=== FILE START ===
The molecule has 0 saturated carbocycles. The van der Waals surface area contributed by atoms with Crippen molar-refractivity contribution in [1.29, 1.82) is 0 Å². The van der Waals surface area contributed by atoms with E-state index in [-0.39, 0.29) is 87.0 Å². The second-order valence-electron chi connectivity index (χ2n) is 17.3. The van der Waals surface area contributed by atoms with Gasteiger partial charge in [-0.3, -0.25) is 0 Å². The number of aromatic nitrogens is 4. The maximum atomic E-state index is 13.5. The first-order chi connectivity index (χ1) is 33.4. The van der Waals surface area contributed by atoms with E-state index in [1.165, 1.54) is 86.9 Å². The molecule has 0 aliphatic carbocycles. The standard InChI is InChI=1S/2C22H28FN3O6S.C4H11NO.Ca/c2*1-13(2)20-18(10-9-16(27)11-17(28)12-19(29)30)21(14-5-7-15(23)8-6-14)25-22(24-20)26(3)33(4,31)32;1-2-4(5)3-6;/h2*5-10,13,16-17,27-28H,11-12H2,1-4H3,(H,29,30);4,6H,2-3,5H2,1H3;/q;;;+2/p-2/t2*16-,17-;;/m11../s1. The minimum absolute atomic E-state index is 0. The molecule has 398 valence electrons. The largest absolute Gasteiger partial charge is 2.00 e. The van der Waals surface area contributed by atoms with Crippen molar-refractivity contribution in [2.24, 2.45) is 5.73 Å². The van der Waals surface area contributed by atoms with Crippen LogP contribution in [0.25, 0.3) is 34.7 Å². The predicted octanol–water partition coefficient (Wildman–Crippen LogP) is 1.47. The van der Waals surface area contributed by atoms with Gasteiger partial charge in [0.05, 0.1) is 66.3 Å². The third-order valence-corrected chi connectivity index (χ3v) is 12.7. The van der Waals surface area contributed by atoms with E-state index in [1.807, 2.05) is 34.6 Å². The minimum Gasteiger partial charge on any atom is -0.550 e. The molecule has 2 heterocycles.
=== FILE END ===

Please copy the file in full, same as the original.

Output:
The molecule has 0 saturated carbocycles. The van der Waals surface area contributed by atoms with Crippen molar-refractivity contribution in [1.29, 1.82) is 0 Å². The van der Waals surface area contributed by atoms with E-state index in [-0.39, 0.29) is 87.0 Å². The second-order valence-electron chi connectivity index (χ2n) is 17.3. The van der Waals surface area contributed by atoms with Gasteiger partial charge in [-0.3, -0.25) is 0 Å². The number of aromatic nitrogens is 4. The maximum atomic E-state index is 13.5. The first-order chi connectivity index (χ1) is 33.4. The van der Waals surface area contributed by atoms with E-state index in [1.165, 1.54) is 86.9 Å². The molecule has 0 aliphatic carbocycles. The standard InChI is InChI=1S/2C22H28FN3O6S.C4H11NO.Ca/c2*1-13(2)20-18(10-9-16(27)11-17(28)12-19(29)30)21(14-5-7-15(23)8-6-14)25-22(24-20)26(3)33(4,31)32;1-2-4(5)3-6;/h2*5-10,13,16-17,27-28H,11-12H2,1-4H3,(H,29,30);4,6H,2-3,5H2,1H3;/q;;;+2/p-2/t2*16-,17-;;/m11../s1. The minimum absolute atomic E-state index is 0. The molecule has 398 valence electrons. The largest absolute Gasteiger partial charge is 2.00 e. The van der Waals surface area contributed by atoms with Crippen molar-refractivity contribution in [2.24, 2.45) is 5.73 Å². The van der Waals surface area contributed by atoms with Crippen LogP contribution in [0.25, 0.3) is 34.7 Å². The predicted octanol–water partition coefficient (Wildman–Crippen LogP) is 1.47. The van der Waals surface area contributed by atoms with Gasteiger partial charge in [0.05, 0.1) is 66.3 Å². The third-order valence-corrected chi connectivity index (χ3v) is 12.7. The van der Waals surface area contributed by atoms with E-state index in [1.807, 2.05) is 34.6 Å². The minimum Gasteiger partial charge on any atom is -0.550 e. The molecule has 2 heterocycles.